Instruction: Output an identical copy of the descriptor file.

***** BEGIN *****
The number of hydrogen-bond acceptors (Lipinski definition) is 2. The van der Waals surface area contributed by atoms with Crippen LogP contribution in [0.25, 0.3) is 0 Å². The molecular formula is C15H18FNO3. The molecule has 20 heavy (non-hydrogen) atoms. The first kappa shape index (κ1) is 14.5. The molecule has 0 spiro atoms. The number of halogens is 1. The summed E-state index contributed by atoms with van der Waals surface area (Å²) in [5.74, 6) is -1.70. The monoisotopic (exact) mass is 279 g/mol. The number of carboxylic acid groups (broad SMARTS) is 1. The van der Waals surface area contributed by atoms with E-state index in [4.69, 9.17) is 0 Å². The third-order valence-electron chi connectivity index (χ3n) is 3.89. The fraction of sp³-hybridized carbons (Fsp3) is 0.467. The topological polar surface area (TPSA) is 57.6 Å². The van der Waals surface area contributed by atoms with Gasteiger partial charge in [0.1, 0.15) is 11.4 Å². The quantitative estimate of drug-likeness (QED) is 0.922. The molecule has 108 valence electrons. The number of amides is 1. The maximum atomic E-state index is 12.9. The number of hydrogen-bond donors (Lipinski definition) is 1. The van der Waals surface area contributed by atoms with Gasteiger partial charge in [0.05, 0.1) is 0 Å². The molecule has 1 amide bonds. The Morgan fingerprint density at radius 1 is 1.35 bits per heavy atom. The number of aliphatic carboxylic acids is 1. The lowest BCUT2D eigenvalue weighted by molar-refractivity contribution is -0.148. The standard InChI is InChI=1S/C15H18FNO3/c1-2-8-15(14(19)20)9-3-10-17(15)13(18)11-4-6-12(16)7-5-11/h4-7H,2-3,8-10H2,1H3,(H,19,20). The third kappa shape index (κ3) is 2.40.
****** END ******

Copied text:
The number of hydrogen-bond acceptors (Lipinski definition) is 2. The van der Waals surface area contributed by atoms with Crippen LogP contribution in [0.25, 0.3) is 0 Å². The molecular formula is C15H18FNO3. The molecule has 20 heavy (non-hydrogen) atoms. The first kappa shape index (κ1) is 14.5. The molecule has 0 spiro atoms. The number of halogens is 1. The summed E-state index contributed by atoms with van der Waals surface area (Å²) in [5.74, 6) is -1.70. The monoisotopic (exact) mass is 279 g/mol. The number of carboxylic acid groups (broad SMARTS) is 1. The van der Waals surface area contributed by atoms with E-state index in [4.69, 9.17) is 0 Å². The third-order valence-electron chi connectivity index (χ3n) is 3.89. The fraction of sp³-hybridized carbons (Fsp3) is 0.467. The topological polar surface area (TPSA) is 57.6 Å². The van der Waals surface area contributed by atoms with Gasteiger partial charge in [0.1, 0.15) is 11.4 Å². The quantitative estimate of drug-likeness (QED) is 0.922. The molecule has 108 valence electrons. The number of amides is 1. The maximum atomic E-state index is 12.9. The number of hydrogen-bond donors (Lipinski definition) is 1. The van der Waals surface area contributed by atoms with Gasteiger partial charge in [0.05, 0.1) is 0 Å². The molecule has 1 amide bonds. The Morgan fingerprint density at radius 1 is 1.35 bits per heavy atom. The number of aliphatic carboxylic acids is 1. The lowest BCUT2D eigenvalue weighted by molar-refractivity contribution is -0.148. The standard InChI is InChI=1S/C15H18FNO3/c1-2-8-15(14(19)20)9-3-10-17(15)13(18)11-4-6-12(16)7-5-11/h4-7H,2-3,8-10H2,1H3,(H,19,20). The third kappa shape index (κ3) is 2.40.